As a result of its extensive protected-areas system and its relatively effective implementation of legislation protecting wild animal, Hong Kong Special Administrative Region is perceived as a relative stronghold for wild populations of Chinese pangolin (Challender et al., 2014; Figure 1). However, limited knowledge is available on the species’ ecology in this mosaic of peri-urban and secondary forest habitats. Furthermore, disturbed environments may induce life history shifts in wildlife populations, including diet (Ditchkoff, Saalfeld, & Gibson, 2006). Thus, gaining dietary information on Chinese pangolin populations in this mosaic is urgently needed. Here, after presenting detailed gut content analysis of a juvenile Chinese pangolin collected in Hong Kong and summarizing published diet information, we use knowledge of the ecology of its prey species to infer its foraging habits and habitat use.

Figure 1.

Picture of a wild Chinese pangolin (Manis pentadactyla) in Hong Kong. Photograph courtesy of Gary Ades.

10.1177_1940082917709648-fig1.tif

Methods

Chinese Pangolin Gut Content Analysis

A wild juvenile Chinese pangolin, weighing 546 g, was found seriously injured by dogs and died shortly afterwards on November 24, 2013, in a peri-urban residential area in the New Territories of Hong Kong Special Administrative Region. The animal was sent to the Wild Animal Rescue Centre of Kadoorie Farm & Botanic Garden to extract the gut contents. Gut contents were preserved in 70% ethanol and later examined under a 40 x stereo microscope. Within the gut, only ants and termites were present, and these were sorted based on their external morphological characters and point mounted for identification to species level. The number of individuals from each caste (i.e., alates, workers, and pupae) in each species was counted. To prevent errors arising from repeated counting of body fragments, only heads were used as counting units. In Formicidae and Isoptera, the head represents a heavily sclerotized body part which is usually preserved during the digestive process. For each species, five intact individuals were imaged to allow standardized measurements (to the nearest 0.01 mm) of morphological traits including Weber’s length (WL; measured in Formicidae only) and head width (HW; Figure 2). Dry weights for each species and their relative castes and stages were obtained by oven drying five intact individuals of each species at 40℃ until constant weight was reached and measured with a microbalance (to the nearest 0.01 mg; Table 1).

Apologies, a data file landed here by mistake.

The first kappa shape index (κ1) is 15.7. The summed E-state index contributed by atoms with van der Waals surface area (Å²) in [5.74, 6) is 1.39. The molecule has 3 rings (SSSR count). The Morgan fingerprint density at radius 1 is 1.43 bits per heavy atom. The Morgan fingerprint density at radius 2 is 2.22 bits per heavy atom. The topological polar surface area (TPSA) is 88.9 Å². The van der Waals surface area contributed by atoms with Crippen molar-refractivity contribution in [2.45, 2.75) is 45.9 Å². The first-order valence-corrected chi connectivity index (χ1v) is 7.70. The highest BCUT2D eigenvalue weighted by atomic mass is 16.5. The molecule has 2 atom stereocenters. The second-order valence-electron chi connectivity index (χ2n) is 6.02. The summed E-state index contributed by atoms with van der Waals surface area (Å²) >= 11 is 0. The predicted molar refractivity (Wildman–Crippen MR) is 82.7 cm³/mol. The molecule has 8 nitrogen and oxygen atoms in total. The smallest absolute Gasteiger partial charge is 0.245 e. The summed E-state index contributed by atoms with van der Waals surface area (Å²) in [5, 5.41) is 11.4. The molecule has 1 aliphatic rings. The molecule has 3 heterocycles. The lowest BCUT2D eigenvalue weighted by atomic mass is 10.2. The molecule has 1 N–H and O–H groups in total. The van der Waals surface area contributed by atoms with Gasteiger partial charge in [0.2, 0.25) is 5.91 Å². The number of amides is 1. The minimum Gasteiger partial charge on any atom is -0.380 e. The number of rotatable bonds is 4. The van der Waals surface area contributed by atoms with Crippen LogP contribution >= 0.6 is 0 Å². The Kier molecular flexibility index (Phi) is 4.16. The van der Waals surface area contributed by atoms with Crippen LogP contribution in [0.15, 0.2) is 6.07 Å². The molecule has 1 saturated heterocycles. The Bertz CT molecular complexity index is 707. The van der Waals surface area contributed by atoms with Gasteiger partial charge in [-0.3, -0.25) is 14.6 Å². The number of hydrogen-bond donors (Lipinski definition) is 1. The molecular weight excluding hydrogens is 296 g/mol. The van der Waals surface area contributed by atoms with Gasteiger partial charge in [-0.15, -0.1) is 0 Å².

Figure 2.